That the NVA continued with their infiltration through the area northeast of  Phu Loi  became obvious on the night of  12-13 May.    At just after midnight of 13 May, only 10 kilometers to the east of the LRRPs 11-12 May action, the 1st Royal Australian Regiment (1RAR), defending Fire Support Base “CORAL”, were hit with mortars, rockets and ground attacks by the NVA 275th Infiltration Group.   Originally headed toward Saigon, this NVA unit, its scouts seeing what appeared to be only a lightly-defended artillery firebase, had decided that CORAL would make a good “target of opportunity” for them.   Only after they had commenced their ground attacks did the NVA discover instead that FSPB CORAL was in actuality amply defended by  elements of a seasoned and heavily-armed Australian regiment.   The NVA ran into a curtain of steel put out by the Aussie infantry, its artillery using “beehive” rounds in direct fire, and air support provided by a “Spooky” DC-3 transport gunship, firing mini-guns round the perimeter.   A sweep of the area on the morning of 13 May found 57 NVA dead and numerous individual and crew-served weapons. 


Though Teams Wildcat 1 and Wildcat 2 had conducted the artillery ambush throughout the night of 11-12 May, receiving absolutely no infantry support, Division after-action reports did not even connect the LRRPs with the event.    Credit for the devastation wreaked upon the NVA that night went to a Division infantry unit which had not been within 10 kilometers of the action.   The size of the enemy unit attacked by the LRRPs could not have been in doubt. Even before the sweep of 12 May,  the helicopter gunship teams on the night of 11 May had reported spotting “many bodies and wounded” under them in the rice paddies. And the large NVA body count reported by the LRRPs and Cav unit on the morning 12 May lent further proof of just how large an NVA unit had been encountered.  Many LRRP operations were “classified” during this period, and that may, in part, account for this historical oversight.   However, the irony cut deep.   For it was later discovered that several U.S. or allied infantry units were within a half-hour heli-lift from the LRRPs ambush site.   While 1st Division infantry battalions were already deployed in responce to the continuing “Mini-Tet” Offensive, it would seem that good use could have been made of at least one of them, with so obviously a large and damaged NVA unit “there for the taking”.   Yet, though they were ideally suited for the large-unit “cordon-and-sweep” actions that should have been employed on the morning of 12 May, no infantry was ever brought in to exploit the LRRPs’ artillery ambush.   Were the American infantry units all otherwise engaged?    That may never be known, but certainly the NVA battalion being destroyed by the LRRPs would have been an ideal target for one of the Division’s heavily-armed infantry battalions, and the odds would have continued to favor the Americans in that case.  Ten LRRPs and a half-dozen armored vehicles was not a suitable force for pursuing a badly wounded but still dangerous enemy battalion, but it was the only American force on the scene and, to their credit, neither the LRRPs nor the small cavalry unit failed to “carry on with the mission”.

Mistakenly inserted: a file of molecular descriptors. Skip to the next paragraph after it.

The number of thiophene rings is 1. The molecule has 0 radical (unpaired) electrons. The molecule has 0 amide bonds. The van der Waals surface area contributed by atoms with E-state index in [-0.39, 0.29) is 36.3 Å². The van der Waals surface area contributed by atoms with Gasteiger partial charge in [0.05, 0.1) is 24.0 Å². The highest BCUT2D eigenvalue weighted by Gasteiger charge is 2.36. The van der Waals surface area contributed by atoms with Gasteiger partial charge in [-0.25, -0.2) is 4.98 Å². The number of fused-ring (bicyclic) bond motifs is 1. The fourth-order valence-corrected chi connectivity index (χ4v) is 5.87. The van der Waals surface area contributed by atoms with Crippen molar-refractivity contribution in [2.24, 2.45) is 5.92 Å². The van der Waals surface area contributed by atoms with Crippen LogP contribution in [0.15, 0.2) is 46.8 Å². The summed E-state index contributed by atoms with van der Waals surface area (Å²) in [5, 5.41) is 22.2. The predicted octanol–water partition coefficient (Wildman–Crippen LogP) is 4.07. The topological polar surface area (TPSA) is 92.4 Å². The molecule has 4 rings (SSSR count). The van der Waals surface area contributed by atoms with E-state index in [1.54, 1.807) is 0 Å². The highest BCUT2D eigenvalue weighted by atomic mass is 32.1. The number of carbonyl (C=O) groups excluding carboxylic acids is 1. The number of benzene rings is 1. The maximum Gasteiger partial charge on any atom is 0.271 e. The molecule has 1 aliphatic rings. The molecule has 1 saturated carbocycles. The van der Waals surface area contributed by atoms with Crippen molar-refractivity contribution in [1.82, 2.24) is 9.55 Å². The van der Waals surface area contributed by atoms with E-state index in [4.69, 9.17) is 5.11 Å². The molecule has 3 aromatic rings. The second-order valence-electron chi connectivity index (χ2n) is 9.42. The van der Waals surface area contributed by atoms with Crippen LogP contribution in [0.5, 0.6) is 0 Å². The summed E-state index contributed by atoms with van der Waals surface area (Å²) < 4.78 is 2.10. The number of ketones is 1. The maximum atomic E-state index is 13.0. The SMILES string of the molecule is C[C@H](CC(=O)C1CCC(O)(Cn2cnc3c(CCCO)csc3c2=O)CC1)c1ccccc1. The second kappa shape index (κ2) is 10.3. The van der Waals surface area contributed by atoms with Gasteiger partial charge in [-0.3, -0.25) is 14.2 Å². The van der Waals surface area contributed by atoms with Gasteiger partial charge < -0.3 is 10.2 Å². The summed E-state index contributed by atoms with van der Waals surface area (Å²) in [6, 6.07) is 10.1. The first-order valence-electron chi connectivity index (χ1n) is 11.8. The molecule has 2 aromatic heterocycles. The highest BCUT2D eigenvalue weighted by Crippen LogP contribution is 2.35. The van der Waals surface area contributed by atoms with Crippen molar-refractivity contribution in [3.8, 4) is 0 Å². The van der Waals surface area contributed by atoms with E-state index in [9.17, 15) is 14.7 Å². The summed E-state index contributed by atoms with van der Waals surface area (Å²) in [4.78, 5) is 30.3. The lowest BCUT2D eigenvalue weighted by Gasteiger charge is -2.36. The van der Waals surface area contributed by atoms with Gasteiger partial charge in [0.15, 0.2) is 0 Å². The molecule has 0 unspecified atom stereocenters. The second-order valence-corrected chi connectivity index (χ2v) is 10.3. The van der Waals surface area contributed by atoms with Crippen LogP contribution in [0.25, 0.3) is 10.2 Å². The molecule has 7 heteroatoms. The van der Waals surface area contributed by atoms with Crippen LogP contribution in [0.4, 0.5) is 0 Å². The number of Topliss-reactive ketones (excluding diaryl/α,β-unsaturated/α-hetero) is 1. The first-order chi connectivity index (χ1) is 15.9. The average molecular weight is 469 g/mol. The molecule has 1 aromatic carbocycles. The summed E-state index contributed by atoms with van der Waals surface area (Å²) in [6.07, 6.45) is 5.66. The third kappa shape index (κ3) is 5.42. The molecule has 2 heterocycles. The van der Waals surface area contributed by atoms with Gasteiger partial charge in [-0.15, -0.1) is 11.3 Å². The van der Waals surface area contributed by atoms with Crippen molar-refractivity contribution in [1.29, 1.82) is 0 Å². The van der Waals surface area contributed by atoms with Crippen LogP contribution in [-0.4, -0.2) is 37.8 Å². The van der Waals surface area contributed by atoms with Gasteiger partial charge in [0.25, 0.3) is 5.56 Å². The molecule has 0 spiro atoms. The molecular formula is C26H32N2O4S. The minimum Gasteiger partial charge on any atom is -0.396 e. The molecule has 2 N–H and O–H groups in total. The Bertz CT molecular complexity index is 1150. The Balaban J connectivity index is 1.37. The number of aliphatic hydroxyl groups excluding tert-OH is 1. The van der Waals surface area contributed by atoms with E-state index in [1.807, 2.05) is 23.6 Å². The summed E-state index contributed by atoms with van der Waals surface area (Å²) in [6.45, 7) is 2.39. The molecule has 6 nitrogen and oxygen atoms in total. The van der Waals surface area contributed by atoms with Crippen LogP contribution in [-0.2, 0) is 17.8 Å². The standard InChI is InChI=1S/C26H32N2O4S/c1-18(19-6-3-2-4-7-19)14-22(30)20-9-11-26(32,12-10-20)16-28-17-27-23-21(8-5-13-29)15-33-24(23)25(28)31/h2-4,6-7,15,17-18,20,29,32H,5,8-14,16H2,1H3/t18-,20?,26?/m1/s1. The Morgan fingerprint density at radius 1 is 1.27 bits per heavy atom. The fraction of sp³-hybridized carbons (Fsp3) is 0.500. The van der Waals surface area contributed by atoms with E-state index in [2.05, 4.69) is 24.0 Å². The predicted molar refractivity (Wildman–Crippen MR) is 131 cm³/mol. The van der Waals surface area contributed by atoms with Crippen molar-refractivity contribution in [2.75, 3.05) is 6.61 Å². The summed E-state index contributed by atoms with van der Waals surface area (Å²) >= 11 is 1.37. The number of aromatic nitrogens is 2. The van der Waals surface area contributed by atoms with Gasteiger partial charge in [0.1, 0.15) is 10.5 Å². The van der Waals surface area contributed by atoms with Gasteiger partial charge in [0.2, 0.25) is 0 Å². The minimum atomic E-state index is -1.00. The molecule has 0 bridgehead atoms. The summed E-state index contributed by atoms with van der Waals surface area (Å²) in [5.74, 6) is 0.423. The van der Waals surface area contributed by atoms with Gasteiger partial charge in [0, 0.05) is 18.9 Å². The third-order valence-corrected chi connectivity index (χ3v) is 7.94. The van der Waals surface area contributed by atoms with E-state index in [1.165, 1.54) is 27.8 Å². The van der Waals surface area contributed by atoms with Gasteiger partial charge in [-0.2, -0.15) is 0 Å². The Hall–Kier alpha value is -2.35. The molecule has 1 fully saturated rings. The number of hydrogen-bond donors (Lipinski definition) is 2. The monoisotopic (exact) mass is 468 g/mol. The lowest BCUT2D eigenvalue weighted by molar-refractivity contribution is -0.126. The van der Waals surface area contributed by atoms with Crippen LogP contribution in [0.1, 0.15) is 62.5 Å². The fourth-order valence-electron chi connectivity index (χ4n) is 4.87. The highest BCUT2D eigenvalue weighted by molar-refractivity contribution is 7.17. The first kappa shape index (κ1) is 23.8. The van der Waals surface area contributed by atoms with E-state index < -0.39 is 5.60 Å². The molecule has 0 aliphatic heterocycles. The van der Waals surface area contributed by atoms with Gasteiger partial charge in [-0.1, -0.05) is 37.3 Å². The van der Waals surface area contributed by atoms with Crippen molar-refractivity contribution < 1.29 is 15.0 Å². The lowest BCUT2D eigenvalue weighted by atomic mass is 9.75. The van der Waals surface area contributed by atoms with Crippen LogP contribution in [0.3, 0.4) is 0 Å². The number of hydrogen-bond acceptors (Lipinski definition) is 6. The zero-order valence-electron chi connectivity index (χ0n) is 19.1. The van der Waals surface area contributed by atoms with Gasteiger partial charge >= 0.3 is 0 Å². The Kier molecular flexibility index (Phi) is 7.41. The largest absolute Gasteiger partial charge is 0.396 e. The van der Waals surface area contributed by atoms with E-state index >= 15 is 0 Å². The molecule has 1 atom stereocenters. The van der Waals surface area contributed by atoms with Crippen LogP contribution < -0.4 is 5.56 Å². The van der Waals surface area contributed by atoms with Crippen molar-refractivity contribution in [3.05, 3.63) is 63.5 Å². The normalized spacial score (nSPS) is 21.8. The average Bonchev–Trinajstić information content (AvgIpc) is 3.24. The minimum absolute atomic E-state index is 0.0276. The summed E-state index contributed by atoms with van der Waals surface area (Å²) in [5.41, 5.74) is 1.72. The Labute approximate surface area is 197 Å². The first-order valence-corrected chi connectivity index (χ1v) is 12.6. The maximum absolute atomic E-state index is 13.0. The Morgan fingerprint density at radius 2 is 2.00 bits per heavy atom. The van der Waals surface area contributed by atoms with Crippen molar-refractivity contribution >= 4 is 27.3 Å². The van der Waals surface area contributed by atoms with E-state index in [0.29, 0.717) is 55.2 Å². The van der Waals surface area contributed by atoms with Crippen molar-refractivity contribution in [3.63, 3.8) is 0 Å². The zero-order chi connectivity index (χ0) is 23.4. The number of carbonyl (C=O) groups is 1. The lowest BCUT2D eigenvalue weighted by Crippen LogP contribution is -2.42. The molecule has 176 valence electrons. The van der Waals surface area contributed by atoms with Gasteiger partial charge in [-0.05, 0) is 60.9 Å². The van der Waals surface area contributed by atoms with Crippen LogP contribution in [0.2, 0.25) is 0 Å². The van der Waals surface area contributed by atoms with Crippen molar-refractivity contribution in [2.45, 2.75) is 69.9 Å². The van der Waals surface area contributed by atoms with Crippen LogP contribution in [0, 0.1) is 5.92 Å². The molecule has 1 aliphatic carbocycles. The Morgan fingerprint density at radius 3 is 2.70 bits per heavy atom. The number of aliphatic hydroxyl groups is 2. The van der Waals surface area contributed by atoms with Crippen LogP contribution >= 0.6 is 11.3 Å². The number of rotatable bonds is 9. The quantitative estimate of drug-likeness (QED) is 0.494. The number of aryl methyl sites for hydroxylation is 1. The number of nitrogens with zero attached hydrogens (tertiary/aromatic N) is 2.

*The American Experience/Vietnam



Sign My Guestbook Guestbook by GuestWorld View My Guestbook

Search: Enter keywords... logo

Born on: January 25, 1999

Main Page |  Announcements For All Vets' |  Veterans' Links |  Photos From Nam |  Nam Vet Poems |  POW/MIA Rememberance Page